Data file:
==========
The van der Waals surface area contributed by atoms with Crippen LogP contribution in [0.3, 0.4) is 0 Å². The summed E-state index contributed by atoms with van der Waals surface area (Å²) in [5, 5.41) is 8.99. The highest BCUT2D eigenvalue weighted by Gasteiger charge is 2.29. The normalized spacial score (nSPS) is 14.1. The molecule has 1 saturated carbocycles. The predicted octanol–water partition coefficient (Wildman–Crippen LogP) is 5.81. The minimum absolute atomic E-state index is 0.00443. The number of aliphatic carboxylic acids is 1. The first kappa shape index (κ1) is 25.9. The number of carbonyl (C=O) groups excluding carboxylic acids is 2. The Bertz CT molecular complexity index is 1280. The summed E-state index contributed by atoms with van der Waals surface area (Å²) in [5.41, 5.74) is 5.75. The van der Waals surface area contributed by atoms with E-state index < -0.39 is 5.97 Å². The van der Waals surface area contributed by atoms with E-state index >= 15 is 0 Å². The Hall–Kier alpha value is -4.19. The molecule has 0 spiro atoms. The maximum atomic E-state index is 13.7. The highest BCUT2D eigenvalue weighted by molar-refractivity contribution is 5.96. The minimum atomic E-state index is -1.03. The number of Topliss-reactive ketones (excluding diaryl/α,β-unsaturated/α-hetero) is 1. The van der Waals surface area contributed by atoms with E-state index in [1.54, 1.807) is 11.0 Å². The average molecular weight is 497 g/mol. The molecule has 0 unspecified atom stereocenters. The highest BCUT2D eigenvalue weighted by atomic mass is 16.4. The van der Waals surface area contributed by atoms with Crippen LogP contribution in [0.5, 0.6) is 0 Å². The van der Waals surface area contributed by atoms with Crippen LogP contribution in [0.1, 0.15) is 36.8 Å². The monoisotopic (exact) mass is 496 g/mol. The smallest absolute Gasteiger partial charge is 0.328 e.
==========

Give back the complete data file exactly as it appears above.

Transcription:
The van der Waals surface area contributed by atoms with Crippen LogP contribution in [0.3, 0.4) is 0 Å². The summed E-state index contributed by atoms with van der Waals surface area (Å²) in [5, 5.41) is 8.99. The highest BCUT2D eigenvalue weighted by Gasteiger charge is 2.29. The normalized spacial score (nSPS) is 14.1. The molecule has 1 saturated carbocycles. The predicted octanol–water partition coefficient (Wildman–Crippen LogP) is 5.81. The minimum absolute atomic E-state index is 0.00443. The number of aliphatic carboxylic acids is 1. The first kappa shape index (κ1) is 25.9. The number of carbonyl (C=O) groups excluding carboxylic acids is 2. The Bertz CT molecular complexity index is 1280. The summed E-state index contributed by atoms with van der Waals surface area (Å²) in [5.41, 5.74) is 5.75. The van der Waals surface area contributed by atoms with E-state index < -0.39 is 5.97 Å². The van der Waals surface area contributed by atoms with E-state index >= 15 is 0 Å². The Hall–Kier alpha value is -4.19. The molecule has 0 spiro atoms. The maximum atomic E-state index is 13.7. The highest BCUT2D eigenvalue weighted by molar-refractivity contribution is 5.96. The minimum atomic E-state index is -1.03. The number of Topliss-reactive ketones (excluding diaryl/α,β-unsaturated/α-hetero) is 1. The van der Waals surface area contributed by atoms with E-state index in [1.54, 1.807) is 11.0 Å². The average molecular weight is 497 g/mol. The molecule has 0 unspecified atom stereocenters. The highest BCUT2D eigenvalue weighted by atomic mass is 16.4. The van der Waals surface area contributed by atoms with Crippen LogP contribution in [0.5, 0.6) is 0 Å². The van der Waals surface area contributed by atoms with Crippen LogP contribution in [0.1, 0.15) is 36.8 Å². The monoisotopic (exact) mass is 496 g/mol. The smallest absolute Gasteiger partial charge is 0.328 e.